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Marginals, Mavericks, and Majorities: Elements of Legislative Behavior, Politics, and Elections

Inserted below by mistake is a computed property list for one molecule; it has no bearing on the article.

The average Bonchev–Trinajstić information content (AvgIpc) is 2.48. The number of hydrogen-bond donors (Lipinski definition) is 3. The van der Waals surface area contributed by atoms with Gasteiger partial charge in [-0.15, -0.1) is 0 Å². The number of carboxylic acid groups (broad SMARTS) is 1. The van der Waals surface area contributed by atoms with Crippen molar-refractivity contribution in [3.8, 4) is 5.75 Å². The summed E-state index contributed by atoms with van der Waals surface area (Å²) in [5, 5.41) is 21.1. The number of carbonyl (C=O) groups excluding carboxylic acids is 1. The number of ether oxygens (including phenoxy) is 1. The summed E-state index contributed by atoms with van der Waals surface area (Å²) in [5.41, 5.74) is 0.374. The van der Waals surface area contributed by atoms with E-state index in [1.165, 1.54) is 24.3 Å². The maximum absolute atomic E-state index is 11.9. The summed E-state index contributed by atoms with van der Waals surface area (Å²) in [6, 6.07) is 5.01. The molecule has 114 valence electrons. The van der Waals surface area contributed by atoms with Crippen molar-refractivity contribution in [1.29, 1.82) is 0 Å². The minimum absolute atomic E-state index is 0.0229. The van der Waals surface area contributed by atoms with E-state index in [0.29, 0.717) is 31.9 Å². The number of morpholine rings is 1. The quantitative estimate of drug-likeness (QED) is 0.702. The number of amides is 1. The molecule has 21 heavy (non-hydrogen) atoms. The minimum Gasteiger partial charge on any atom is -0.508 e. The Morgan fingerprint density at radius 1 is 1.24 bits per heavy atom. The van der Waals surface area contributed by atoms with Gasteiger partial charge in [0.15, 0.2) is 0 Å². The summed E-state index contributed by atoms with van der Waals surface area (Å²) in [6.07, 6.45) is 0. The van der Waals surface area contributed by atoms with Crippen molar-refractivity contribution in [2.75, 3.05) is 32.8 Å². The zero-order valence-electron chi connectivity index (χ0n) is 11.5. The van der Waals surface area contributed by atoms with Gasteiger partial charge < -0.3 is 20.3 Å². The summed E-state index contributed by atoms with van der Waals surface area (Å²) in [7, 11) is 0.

Legislators have the power to make, edit, and retract laws, but what motivates the individual legislator to behave in the way they do? Why do some legislators support their party, while others chose to strike their own path? Undoubtedly, no single explanatory behavior can account for the wildly different behavior of so many individuals, but do the actions of legislators reveal the menu of preferences that determine their actions? This dissertation attempts to account for three major issues facing legislators in both the United States and in a comparative context. Chapter 2 analyzes how electoral security impacts the behavior of U.S. Representatives. Chapter 3 examines how electoral security of U.S. Representatives has changed across time. Chapter 4 analyzes the impact of legislative design using a novel sample of British MPs who have also served in the European Parliament. Finally, in Chapter 5 I summarize these findings and provide implications for U.S. Politics.

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